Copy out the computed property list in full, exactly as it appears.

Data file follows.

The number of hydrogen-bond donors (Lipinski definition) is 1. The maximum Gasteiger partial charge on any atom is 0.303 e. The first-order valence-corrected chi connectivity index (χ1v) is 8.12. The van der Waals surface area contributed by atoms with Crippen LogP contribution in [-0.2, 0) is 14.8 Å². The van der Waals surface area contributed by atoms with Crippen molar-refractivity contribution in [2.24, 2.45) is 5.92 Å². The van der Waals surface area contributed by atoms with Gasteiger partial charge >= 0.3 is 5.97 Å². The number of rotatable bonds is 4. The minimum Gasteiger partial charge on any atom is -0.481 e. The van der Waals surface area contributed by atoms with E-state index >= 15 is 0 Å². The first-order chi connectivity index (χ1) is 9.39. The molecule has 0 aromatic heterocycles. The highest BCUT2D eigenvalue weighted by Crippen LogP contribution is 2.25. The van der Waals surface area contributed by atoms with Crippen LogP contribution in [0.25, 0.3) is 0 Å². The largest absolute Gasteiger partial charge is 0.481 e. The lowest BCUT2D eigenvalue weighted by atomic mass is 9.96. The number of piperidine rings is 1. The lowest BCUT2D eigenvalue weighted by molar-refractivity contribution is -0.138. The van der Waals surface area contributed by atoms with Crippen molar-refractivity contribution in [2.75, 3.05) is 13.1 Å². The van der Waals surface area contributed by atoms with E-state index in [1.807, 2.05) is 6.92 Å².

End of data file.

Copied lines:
The number of hydrogen-bond donors (Lipinski definition) is 1. The maximum Gasteiger partial charge on any atom is 0.303 e. The first-order valence-corrected chi connectivity index (χ1v) is 8.12. The van der Waals surface area contributed by atoms with Crippen LogP contribution in [-0.2, 0) is 14.8 Å². The van der Waals surface area contributed by atoms with Crippen molar-refractivity contribution in [2.24, 2.45) is 5.92 Å². The van der Waals surface area contributed by atoms with Gasteiger partial charge >= 0.3 is 5.97 Å². The number of rotatable bonds is 4. The minimum Gasteiger partial charge on any atom is -0.481 e. The van der Waals surface area contributed by atoms with E-state index >= 15 is 0 Å². The first-order chi connectivity index (χ1) is 9.39. The molecule has 0 aromatic heterocycles. The highest BCUT2D eigenvalue weighted by Crippen LogP contribution is 2.25. The van der Waals surface area contributed by atoms with Crippen LogP contribution in [0.25, 0.3) is 0 Å². The largest absolute Gasteiger partial charge is 0.481 e. The lowest BCUT2D eigenvalue weighted by atomic mass is 9.96. The number of piperidine rings is 1. The lowest BCUT2D eigenvalue weighted by molar-refractivity contribution is -0.138. The van der Waals surface area contributed by atoms with Crippen molar-refractivity contribution in [2.75, 3.05) is 13.1 Å². The van der Waals surface area contributed by atoms with E-state index in [1.807, 2.05) is 6.92 Å².